IPCC (1996) Revised 1996 IPCC Guidelines for National Greenhouse gas Inventories. In: Houghton JT, Meira Filho LG, Lim B, Treanton K, Mamaty I, Bonduki Y, Griggs DJ, Callender BA (eds). IPCC/OECD/IEA, UK Meteorological Office, Bracknell
IPCC (2001) Climate Change 2001: The Scientific Basis. Intergovernmental Panel on Climate Change and UN Environmental Programme, Cambridge University Press, http://www.ipcc.ch
IPCC (2007) Climate Change 2007: The Physical Science basis, Summary for Policy Makers: Contribution of Working Group I to the Fourth Assessment Report of Intergovernmental Panel on Climate Change. http://www.ipcc.ch
Kumar S, Krishnan R, Nigam S (2008) Contribution of livestock in Indian scenario. Agric Situat (India) 2008:25–28
Mitra AP (1996) GHG Inventories from India, Global Change Scientific Report, vol 8. National Physical Laboratory, New Delhi
MOA (2003) 17th Livestock census of India, Department of Animal Husbandry and Dairying, Ministry of Agriculture, Government of India. http://www.indiastat.com
MOEF (2004) IINC-UNFCCC India’s Initial National communication to the United Nations Framework Convention on Climate Change, NATCOM report. Ministry of Environment and Forests, Government of India, 267p. http://www.natcomindia.org
Ramdas SR, Ghotge NS (2006) India’s livestock economy. http://www.india-seminar.com.
Ranjhan SK (2001) Animal Nutrition in Tropics. Vikas Publishing House, New Delhi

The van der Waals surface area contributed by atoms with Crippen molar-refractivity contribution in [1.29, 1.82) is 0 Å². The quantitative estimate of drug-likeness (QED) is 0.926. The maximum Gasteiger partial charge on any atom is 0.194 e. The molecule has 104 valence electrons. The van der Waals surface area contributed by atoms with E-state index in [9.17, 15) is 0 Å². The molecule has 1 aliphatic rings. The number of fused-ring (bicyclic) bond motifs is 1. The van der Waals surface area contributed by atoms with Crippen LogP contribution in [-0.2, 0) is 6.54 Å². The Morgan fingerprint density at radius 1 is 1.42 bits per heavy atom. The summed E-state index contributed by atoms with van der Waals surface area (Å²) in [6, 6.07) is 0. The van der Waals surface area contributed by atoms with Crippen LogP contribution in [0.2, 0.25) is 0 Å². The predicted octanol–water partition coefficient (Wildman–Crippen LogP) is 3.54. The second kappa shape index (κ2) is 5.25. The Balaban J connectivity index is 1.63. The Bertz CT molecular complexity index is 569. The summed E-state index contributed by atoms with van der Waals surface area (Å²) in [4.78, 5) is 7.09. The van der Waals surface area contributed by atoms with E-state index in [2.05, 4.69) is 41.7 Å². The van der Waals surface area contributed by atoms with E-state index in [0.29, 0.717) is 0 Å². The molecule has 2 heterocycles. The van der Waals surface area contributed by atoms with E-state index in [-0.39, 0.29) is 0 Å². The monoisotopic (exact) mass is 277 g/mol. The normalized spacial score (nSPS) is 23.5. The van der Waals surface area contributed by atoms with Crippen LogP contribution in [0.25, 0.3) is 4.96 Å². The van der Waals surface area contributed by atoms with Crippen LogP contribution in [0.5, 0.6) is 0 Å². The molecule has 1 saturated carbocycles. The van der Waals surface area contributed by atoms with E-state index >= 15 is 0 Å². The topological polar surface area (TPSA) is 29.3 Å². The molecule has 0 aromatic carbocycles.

RNCOS (2006) http://www.marketsmonitor.com
Scheehle EA, Kruger D (2006) Global anthropogenic methane and nitrous oxide emissions. The Energy Journal. http://www.allbusiness.com/energy-journal
Sirohi S, Michaelowa A (2007) Sufferer and cause: Indian livestock and climate change. Clim Chang 85(3–4):285–298
Swamy M, Bhattacharya S (2006) Budgeting anthropogenic greenhouse gas emission from Indian livestock using country-specific emission coefficients. Curr Sci 91(10):1340–1353
Swamy M, Singhal KK, Gupta PK, Mohini M, Jha AK, Singh N (2004) Reduction in uncertainties from livestock emissions. In: Mitra AP, Sharma S, Bhattacharya S, Garg A, Devotta S, Sen K (eds) Climate Change in India: uncertainties reduction in greenhouse gas inventory estimates. Universities Press, India, pp 223–243
This study was carried out as a part of Environment Impact Assessment of Agriculture project under Earth Observation Applications Mission Programme of DOS-ISRO. We sincerely acknowledge the encouragement received from Dr. R.R. Navalgund, former Director, SAC for undertaking this study. Thanks are due to Dr. Saroj Maity, Scientist EPSA/SAC for scientific discussion. Indiastat team is thankfully acknowledged for online livestock statistics. Authors extend sincere thanks to anonymous reviewers for their useful comments and suggestions.
Rights and permissions
About this article
Cite this article
Chhabra, A., Manjunath, K.R., Panigrahy, S. et al. Greenhouse gas emissions from Indian livestock. Climatic Change 117, 329–344 (2013). https://doi.org/10.1007/s10584-012-0556-8
- Methane Emission
- Methane Flux
- Nitrous Oxide Emission
- Manure Management
- Enteric Fermentation